"Very well. Now take your basket and collect all the feathers. Make sure not one is missing."
"But that is not possible!" the woman said with a choking cry.  "The wind has carried many of them away.
"So it is with your words," the minister said. "While I have gladly forgiven you, do not forget that you can never undo the damage your untrue words have done."

Further, I have noticed in life that, generally speaking, people do have good motivations for the things that they do.  So do not fill  your mind with all the "reasons" why so and so did such and such, oftentimes you are wrong.  You are inserting your own motivations into the story that may not be true. Remember, in the absence of information people will make up their own.
One of my favorite quotes is Thomas Watson's, "What fools are they who, for a drop of pleasure, drink a sea of wrath." This is precisely what happens when you and I choose to let things fester within our hearts by not going directly to the source of our conflict. In a real way, it is like we gladfully go to the shelf, pour ourselves a glass of destruction and drink it straight down. Your life will be better off if you put that glass down and get direct when handling conflict.  When you do, you will switch that old glass of wrath for a fresh goblet of peace. 

Any reasonable person will see that out of all the alternative options, the direct approach is certainly the best.  It is also the toughest --let's be honest, nobody is running to the front of the line when it comes to conflict resolution.

Tuesday, January 23, 2018

"If you want to build a ship, don't drum up people to collect wood and don't assign them tasks and work, but rather teach them to long for the endless immensity of the sea." - Antoine de Saint Exupéry

I read a story by James K. A. Smith, in his work titled, “You Are What You Love.”

The author recounts a time when he was in the Tate Britain museum in London and was captivated by a painting.

The painting is called, “The Boyhood of Raleigh” and attempts to tell the story of who would eventually become Sir Walter Raleigh, the great Intrepid explore sailing for Queen Elizabeth.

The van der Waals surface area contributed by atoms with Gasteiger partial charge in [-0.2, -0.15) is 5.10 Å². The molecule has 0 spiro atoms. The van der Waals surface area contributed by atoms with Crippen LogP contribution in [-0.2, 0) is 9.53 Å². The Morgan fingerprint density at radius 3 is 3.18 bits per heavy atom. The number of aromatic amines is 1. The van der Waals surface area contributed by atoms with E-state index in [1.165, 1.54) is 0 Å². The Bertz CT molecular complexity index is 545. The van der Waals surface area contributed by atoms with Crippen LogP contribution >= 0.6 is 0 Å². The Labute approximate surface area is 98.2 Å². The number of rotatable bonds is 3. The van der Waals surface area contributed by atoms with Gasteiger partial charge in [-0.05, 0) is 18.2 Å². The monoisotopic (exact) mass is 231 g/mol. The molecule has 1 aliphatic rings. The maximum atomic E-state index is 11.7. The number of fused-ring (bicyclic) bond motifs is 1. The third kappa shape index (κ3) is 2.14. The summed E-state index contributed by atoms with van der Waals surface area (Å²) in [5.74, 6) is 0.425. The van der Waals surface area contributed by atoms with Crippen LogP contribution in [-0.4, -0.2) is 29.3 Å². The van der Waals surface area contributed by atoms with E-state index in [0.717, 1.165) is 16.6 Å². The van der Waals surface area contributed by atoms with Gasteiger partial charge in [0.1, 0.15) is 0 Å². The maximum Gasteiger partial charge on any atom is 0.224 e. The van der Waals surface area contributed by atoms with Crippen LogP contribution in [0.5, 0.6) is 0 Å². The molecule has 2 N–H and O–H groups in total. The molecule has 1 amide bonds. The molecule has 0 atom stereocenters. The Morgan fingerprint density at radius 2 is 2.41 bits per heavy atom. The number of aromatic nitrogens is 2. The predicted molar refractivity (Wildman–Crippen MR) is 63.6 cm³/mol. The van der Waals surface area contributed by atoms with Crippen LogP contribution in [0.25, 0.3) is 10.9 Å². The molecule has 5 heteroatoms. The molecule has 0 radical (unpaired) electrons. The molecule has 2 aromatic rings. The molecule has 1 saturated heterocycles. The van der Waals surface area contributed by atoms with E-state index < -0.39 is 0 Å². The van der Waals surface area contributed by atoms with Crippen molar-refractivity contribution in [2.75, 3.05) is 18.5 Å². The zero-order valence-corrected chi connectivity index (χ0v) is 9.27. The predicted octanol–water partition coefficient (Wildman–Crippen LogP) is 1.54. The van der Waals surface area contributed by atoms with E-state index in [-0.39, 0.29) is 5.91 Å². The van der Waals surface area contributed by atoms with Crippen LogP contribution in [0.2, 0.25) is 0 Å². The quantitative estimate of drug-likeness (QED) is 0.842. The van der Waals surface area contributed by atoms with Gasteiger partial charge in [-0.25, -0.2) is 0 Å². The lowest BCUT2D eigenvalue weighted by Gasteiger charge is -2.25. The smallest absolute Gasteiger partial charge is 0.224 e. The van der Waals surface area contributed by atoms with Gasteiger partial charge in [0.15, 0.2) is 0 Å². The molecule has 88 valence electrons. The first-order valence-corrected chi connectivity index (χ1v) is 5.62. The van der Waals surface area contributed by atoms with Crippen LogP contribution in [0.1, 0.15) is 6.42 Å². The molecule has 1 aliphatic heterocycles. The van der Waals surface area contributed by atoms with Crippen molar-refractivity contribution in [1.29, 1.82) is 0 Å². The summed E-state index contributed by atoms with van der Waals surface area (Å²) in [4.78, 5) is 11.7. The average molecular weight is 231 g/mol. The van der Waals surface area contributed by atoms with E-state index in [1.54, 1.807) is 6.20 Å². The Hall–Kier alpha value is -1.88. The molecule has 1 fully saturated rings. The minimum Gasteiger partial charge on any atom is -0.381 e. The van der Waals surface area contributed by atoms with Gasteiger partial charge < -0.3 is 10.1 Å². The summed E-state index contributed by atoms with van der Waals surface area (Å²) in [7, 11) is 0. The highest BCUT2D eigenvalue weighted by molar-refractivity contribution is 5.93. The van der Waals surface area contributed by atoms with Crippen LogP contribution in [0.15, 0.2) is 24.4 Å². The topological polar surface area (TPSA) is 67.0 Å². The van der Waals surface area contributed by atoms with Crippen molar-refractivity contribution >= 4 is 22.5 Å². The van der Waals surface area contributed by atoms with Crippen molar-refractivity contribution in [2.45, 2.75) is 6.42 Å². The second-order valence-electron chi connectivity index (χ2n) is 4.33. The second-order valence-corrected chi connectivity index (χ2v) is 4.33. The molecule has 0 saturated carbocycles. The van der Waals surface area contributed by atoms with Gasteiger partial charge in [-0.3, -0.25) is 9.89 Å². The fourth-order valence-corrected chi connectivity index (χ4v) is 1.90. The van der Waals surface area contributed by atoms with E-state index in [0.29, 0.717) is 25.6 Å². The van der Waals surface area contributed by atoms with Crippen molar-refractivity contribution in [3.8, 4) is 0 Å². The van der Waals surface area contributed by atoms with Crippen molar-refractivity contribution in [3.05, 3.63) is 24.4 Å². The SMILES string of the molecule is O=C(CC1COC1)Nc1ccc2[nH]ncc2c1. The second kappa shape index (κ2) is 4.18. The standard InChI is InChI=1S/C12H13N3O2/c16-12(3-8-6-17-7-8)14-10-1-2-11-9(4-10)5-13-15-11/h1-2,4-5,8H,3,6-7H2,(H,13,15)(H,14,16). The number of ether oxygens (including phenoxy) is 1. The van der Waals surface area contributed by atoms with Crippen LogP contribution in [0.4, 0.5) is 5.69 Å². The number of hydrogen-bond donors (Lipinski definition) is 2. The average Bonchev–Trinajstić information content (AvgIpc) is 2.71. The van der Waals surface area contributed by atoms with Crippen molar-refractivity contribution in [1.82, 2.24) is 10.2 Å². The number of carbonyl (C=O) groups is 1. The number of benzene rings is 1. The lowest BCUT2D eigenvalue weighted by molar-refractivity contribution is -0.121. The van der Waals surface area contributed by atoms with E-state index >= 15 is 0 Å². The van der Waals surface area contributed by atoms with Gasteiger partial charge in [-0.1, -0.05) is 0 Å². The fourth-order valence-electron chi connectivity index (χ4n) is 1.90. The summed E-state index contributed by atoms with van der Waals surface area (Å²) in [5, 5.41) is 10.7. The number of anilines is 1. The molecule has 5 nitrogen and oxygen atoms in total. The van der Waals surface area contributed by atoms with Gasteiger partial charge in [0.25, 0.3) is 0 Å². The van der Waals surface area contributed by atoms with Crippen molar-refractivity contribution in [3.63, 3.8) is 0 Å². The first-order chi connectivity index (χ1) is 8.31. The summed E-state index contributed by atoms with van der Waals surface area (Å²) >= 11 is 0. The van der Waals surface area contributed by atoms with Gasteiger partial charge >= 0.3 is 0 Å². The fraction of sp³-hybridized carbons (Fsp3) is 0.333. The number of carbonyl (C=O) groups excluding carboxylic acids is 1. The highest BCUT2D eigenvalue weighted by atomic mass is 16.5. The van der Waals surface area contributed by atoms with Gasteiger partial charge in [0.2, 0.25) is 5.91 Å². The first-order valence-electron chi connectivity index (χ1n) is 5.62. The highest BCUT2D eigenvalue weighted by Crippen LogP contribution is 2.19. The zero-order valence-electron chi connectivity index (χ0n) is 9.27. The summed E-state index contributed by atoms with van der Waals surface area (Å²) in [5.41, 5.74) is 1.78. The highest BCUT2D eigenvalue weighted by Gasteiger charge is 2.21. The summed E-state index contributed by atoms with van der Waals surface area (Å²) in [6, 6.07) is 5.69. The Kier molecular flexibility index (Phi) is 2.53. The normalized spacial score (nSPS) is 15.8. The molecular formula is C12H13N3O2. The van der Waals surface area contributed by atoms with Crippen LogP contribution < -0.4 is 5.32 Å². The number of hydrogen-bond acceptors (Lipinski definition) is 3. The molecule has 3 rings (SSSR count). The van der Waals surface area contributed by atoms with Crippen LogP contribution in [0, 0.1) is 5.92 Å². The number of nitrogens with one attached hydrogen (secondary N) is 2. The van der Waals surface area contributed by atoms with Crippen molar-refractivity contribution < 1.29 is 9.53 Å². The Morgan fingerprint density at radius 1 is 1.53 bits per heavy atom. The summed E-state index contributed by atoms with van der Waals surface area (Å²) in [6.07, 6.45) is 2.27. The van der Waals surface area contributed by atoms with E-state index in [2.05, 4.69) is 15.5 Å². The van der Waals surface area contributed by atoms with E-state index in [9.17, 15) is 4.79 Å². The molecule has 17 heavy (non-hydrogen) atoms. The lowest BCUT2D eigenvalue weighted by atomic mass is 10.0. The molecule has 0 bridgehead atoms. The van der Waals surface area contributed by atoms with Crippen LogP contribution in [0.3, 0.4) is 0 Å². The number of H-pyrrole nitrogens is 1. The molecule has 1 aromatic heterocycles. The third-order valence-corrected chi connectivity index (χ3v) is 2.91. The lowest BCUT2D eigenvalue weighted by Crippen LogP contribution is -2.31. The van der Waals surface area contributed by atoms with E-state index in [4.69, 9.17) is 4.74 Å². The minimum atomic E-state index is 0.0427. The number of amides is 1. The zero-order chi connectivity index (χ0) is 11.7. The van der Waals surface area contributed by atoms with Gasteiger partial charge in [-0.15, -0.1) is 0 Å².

Image result for boyhood of raleigh

Cool picture, right?

Here is what I love about it.  While there are no words attempting to tell us what is going on –we intuitively know.  

The older man, the hardened, skin-salted, sailor is pointing the boys towards the sea with great tales of thrilling adventure!

“Boys,” he says in a whisper, “The first time I set sail as a young man I remember…”  And the story begins.

Now notice the young boy’s faces.  Totally on the man. Every word.  They sit. Hanging on his words as he paints pictures and as he tells them stories, something is happening to them.  They begin to see themselves as sailors. Standing on the mast. Commanding the large wooden ship through the mighty seas.

This is teaching.  And do you want to take any guess as to the greatest teacher our world has ever known? If you guessed Jesus, then you are correct.  Man was He good at painting pictures.  “I am the Vine and you are the branches” (think of this being said standing right in the middle of a Vineyard).  “I am Living Water” (imagine being situated in the hot sun-beaten dessert next to a well).  I could go on, but there is just one more aspect of Jesus’ teaching that I want to highlight before I finish.

If you have ever read the Gospels, you probably remember Jesus using a phrase that goes like this: “The Kingdom of God…” When He is saying this, He is painting a picture for His followers much like the sailor in the painting.  He is casting a vision for what life can and should look like as His message spreads.  Because when His message spreads, you, I – the world starts to reflect the character of God – in other words we will be a little bit of heaven right here on earth. 

Thursday, December 21, 2017

Press On (2018)